Conservative New York Times columnist David Brooks argued today that the Obama administration's clean energy investments have been "a wasteful disappointment," citing a figure that his own paper called "outrageous" to downplay the number of jobs created in the clean energy sector.
Obama's stimulus package set aside $90 billion for renewable energy loans and grants, but the number of actual jobs created has been small. Articles began to appear in the press of green technology grants that were costing $2 million per job created. The program began to look like a wasteful disappointment.
But the $90 billion figure -- which Mitt Romney cited in the first presidential debate -- has been repeatedly debunked, including by Brooks' own New York Times. As the Times' Matthew Wald explained after the first debate, not all the money went to renewable energy, not all of it has been spent, and much of it was authorized under the Bush administration:
The $90 billion is a real number drawn from the 2009 stimulus package, but it wasn't all spent, as Mr. Romney said, and a lot of the green energy spending that went out the door on Mr. Obama's watch was authorized during the Bush administration.
The biggest component of the $90 billion was $29 billion for energy efficiency, of which $5 billion involved improvements in the homes and apartments of low-income households. There was also $18 billion for fast trains and $21 billion for wind farms, solar panels and other renewable energy. Supporters point out that much of the energy spending drew in private capital.
Another New York Times fact-check called the number "outrageous" and "a piece of masterful spin."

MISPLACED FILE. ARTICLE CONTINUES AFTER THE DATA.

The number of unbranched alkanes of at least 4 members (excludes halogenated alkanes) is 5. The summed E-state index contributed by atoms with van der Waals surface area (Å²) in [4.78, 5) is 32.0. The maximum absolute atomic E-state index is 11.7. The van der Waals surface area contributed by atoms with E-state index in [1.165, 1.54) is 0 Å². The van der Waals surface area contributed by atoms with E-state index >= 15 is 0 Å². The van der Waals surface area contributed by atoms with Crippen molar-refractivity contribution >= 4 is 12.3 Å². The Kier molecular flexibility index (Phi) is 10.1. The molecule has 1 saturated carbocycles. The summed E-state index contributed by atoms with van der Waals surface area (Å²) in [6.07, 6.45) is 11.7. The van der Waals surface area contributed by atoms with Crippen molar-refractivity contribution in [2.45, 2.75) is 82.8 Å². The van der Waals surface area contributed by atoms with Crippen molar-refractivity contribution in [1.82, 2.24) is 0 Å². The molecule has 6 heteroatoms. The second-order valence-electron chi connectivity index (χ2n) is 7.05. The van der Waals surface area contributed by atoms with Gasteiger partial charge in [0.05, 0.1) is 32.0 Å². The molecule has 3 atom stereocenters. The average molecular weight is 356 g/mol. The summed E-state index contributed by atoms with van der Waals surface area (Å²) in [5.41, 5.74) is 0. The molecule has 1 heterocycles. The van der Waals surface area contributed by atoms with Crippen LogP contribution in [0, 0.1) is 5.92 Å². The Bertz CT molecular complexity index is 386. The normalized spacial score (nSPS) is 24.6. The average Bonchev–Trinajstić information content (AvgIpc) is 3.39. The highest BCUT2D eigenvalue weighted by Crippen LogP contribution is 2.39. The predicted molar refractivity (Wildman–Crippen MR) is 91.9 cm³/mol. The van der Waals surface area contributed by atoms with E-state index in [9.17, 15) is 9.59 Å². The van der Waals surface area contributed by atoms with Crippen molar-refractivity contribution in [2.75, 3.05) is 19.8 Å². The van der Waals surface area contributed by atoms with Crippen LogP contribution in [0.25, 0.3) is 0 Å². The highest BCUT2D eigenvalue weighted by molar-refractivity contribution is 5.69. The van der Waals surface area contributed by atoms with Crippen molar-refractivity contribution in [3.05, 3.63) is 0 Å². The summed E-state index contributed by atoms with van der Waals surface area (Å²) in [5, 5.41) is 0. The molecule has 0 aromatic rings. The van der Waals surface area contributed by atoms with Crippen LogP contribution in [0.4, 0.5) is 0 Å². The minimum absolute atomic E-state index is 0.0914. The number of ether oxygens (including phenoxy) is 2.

The paper was ridiculed earlier this year when then-public editor Arthur Brisbane questioned whether reporters should be "truth vigilantes." The resounding answer was "of course," yet the Times and other leading newspapers continue to leave misleading claims unquestioned, even when their own fact-checkers have debunked them.
Which is why we can't trust Brooks' unnamed media reports that stimulus grants for clean energy cost "$2 million per job created."
These calculations are problematic because they often count loans as if they are grants, and assume that all the money has been spent, development is complete and no new workers will be hired. A more accurate accounting of the jobs impact of clean energy investments might note that a Brookings Institution study found clean energy jobs grew at an average annual rate of 11.1 percent between 2003 and 2010, "more than twice as fast as the rest of the economy."
Brooks went on to argue that unlike private investments gone bad, high-profile failures like Solyndra "tarnish" the government's record on clean energy:
The federal agencies invested in many winners, but they also invested in some spectacular losers, from Solyndra to the battery maker A123 Systems, which just filed for bankruptcy protection. Private investors can shake off bad investments. But when a political entity like the federal government makes a bad investment, the nasty publicity tarnishes the whole program.
But as Clean Technica pointed out after Solyndra declared bankruptcy, "the Obama administration is batting a much better average in "picking winners and losers" than the private Venture Capital (VC) market itself." Clean energy consultant Richard Stuebi expects just 3 out of 10 private investments to succeed -- a 70 percent failure rate. By contrast, only three of the 26 companies that received Department of Energy 1705 loan guarantees have filed for bankruptcy, amounting to about 6 percent of the loan guarantee funds.
And as economist Dean Baker noted, Brooks suggested that solar energy is faring poorly because "Panel prices have fallen by three-fourths since 2008." But that drop has actually made solar energy more cost-competitive and helped fuel a boom in installations, even if some high-profile manufacturers like Solyndra have not been able to survive making higher priced panels.
Brooks' column also perpetuated the conservative "crony capitalism" narrative by highlighting a Washington Post article on Al Gore's clean energy investments. But that article failed to note that Gore testified before Congress that he has donated "every penny" he has made on green investments to his nonprofit organization, the Alliance for Climate Protection.